The Institute speaks to government agencies and other organisations to offer advice, participate in relevant activities, and promote the interests of its professional members in the UK and abroad.
The Institute supports the Human Givens College, which offers the world's premier courses in human givens therapy, and before that, the former MindFields College (which was the original official source of HG training).
More than 5,000 organisations have sent their employees on HG College's uk-based seminars, workshops or diploma courses for career development purposes and many tens of thousands of individuals also attended their events – many of the most popular seminars are now available online, to enable more people worldwide to benefit from the training, at a time and place convenient to them – see www.hgonlinecourses.com
As well as offering the Human Givens Diploma and a variety of workshops and courses, the College also supplies speakers and trainers to a variety of organisations to share the organising ideas behind the human givens approach and discuss their wider implications, along with the most effective forms of psychological intereventions for a wide range of emotional distress and behavioural problems. (See: In-house training)
Through this website and the Human Givens journal and other activities, the HGI also provides information about the very latest psychological knowledge to the general public to raise awareness about what to look for in psychotherapy or counselling and how to assess the psychological health of other areas (like schools and workplaces).
HG Practitioners’ Professional Register
Once HG.Dip. graduates who have completed their Human Givens Diploma to Post Graduate Practitioner's Level (Part III), and have thereby demonstrated practical psychotherapeutic competence, have become HGI Registered Members (which ensures that their training, continuing professional development and professional conduct is monitored by the HGI), they are invited to be included on the HGI's register of approved Human Givens Practitioners and therefore receive referrals from the HGI and the College's office.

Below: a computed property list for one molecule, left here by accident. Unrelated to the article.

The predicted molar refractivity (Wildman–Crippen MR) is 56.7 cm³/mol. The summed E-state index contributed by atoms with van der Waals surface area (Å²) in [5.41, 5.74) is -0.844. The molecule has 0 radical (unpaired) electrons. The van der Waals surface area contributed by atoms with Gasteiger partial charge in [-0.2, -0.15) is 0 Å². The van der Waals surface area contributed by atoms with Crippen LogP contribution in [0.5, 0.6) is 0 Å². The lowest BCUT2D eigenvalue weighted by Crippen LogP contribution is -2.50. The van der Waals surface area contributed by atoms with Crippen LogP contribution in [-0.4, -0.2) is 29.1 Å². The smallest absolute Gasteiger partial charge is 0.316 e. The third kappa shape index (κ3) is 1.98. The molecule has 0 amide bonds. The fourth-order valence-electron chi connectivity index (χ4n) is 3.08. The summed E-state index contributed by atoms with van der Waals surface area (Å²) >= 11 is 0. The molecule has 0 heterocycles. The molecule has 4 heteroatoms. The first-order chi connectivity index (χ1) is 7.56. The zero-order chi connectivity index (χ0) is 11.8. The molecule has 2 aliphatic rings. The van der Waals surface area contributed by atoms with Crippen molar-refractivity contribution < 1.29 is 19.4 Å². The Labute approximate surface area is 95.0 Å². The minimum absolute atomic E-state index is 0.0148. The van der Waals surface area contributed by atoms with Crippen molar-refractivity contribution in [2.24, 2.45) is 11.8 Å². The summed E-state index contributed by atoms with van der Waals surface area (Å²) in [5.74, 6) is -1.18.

The Institute has a complaints procedure, and its Graduate, Registered and Fellow Members all sign up to its ethics and professional conduct procedures.
This website is full of useful information suitable for both the interested public and HG professionals. Constantly being added to, the articles are based on the latest scientific understandings on a wide range of issues — many contained new insights — and are presented without jargon in order that the information is as accessible to as many people as possible.
Peer group meetings
Meetings are arranged by members at various locations around the United Kingdom where graduates of the Human Givens Diploma can discuss their work, and any problems arising from it, share case histories and help one another in any way they can.
HG therapists wishing for one-to-one advisory sessions with more experienced therapists can arrange these through the Institute.
A members' committee is set up to organise an annual HGI conference where members can hear various speakers and share information and experiences with one another. (See our latest news page for announcements of our conferences.)
From time to time, the Institute also organises other one-off special events, and members will be notified of these. In addition, the Institute is planning one-off HG.Dip. Graduate Training Days for Graduate, Registered and Fellow Members.